Mario Mendoza put together nine nondescript major league seasons from 1974-1982 with the Pittsburgh Pirates, Seattle Mariners, and Texas Rangers. He was good for -2.7 WAR and finished with a career .215 batting average.

The 5-foot-11, 170-pound shortstop barely hit above his weight, and has become famous (infamous?) for offensive futility. An article on MLB.com credits George Brett with inventing the term, saying — during a 1980 slump — “The first thing I look for in the Sunday papers is who is below the Mendoza line.”

However, Mendoza said the term was coined in 1979 by his then-Seattle teammates Tom Paciorek and Bruce Bochte to make fun of him, then Brett the following season. (Mendoza batted .198 in 1979).

However, baseball has evolved. With all the advanced metrics, batting average has become something of an antiquated stat for judging how good a hitter is.

That’s why we need a new Mendoza Line. Hell, even several of them. It’s time to find the player who most exemplified Mendoza’s commitment to being pretty bad, but for each category. It’s time to determine where the lines are for OPS, home runs, and ERA are, and which players they should be named after.

## Methodology

Time to lay out some ground rules. If these names are going to stick around in the baseball zeitgeist like Mendoza’s has, then there need to be standards for how I go about selecting them.

**First**, the player should have roughly the same relationship to their respective “line” that Mendoza had. Mendoza was a career .215 hitter, but that’s a bit misleading. In more seasons than not, he actually hit below .200. His career average was brought up by what I would describe as two outlier seasons: 1974 when he hit .221 in 91 games (the third most he played in a season), and 1980 when he hit .245 in 114 games (the second most he played in a season).

The ideal player for each “line” should camp out just below it, only crossing the threshold every so often.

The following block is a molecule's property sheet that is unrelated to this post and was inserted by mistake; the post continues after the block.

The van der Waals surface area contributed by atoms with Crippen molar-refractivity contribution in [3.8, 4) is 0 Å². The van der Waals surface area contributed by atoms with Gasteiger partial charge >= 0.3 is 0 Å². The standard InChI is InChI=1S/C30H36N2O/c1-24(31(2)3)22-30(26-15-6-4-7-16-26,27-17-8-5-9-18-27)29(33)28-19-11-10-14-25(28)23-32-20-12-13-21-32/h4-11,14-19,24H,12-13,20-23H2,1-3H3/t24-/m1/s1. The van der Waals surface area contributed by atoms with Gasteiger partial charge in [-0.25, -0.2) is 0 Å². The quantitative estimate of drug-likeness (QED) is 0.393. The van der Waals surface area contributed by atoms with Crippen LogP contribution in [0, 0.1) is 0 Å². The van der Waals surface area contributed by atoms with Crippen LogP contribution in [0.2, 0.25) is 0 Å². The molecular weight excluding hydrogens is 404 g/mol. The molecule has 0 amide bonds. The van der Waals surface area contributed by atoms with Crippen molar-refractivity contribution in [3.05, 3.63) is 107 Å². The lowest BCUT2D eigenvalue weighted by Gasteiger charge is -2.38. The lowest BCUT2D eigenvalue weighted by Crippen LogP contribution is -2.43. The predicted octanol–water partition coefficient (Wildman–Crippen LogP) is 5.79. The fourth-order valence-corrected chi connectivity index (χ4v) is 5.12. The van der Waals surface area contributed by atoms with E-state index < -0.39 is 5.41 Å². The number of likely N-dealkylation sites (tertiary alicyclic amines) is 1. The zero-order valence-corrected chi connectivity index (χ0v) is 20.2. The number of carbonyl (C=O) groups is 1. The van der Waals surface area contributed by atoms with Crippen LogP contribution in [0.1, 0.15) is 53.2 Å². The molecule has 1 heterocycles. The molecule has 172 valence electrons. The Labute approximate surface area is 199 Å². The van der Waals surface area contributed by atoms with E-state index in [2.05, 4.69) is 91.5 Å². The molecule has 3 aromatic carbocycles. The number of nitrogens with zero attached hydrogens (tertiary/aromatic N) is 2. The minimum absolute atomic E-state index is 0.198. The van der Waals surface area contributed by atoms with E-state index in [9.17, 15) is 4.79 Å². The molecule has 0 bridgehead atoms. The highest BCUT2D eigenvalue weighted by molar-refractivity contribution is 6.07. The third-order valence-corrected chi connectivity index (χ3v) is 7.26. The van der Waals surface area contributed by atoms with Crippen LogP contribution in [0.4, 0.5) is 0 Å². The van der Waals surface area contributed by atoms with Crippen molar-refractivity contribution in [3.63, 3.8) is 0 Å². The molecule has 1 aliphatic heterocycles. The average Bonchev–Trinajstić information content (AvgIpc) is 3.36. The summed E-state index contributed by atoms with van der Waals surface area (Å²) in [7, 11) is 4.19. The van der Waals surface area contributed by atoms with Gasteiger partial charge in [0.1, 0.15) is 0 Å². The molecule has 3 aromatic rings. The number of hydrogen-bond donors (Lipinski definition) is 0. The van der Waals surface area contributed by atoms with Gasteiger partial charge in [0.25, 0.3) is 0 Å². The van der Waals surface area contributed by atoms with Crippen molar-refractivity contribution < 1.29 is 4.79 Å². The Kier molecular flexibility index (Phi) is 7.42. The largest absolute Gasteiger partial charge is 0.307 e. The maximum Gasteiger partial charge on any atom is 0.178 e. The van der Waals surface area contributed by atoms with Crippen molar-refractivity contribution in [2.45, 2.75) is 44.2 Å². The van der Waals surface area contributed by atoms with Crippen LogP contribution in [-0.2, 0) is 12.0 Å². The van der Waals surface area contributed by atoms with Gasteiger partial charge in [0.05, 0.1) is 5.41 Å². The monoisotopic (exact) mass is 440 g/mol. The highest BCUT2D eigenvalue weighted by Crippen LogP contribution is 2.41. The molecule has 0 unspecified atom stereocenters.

**Second**, it should be applicable today. Although it’s been more than 40 years since Mendoza played his last Major League game, the .200 mark is still a pretty good bare minimum for a hitter. Today, if you see someone hitting below .200, you probably think, “Wow this guy sucks, and is also named Joey Gallo.”

The “line” for ERA isn’t going to be from the dead ball era because a worse-than-average ERA back then would probably be a Cy Young winner in 2023.

Now, here’s how I calculated just how bad the Mendoza line is, and therefore the “lines” for other stats. The league batting average during Mendoza’s career was about .260 (not much different from today) but I couldn’t just say that .200 is 77 percent of .260 so let’s look for stats that are 77 percent of the average, because that’s not how statistics work.

Most players are going to be around the average with fewer and fewer players the farther you go to either end, forming a bell curve. I needed to find where the Mendoza line was on the batting average bell curve.

I chose the 1979 season because that was when Mendoza was his most Mendoza-y. He hit .198 while playing in the most games in any year of his career. I copied the batting averages of all 354 players with at least 100 at-bats into a spreadsheet and found their collective average was 0.263.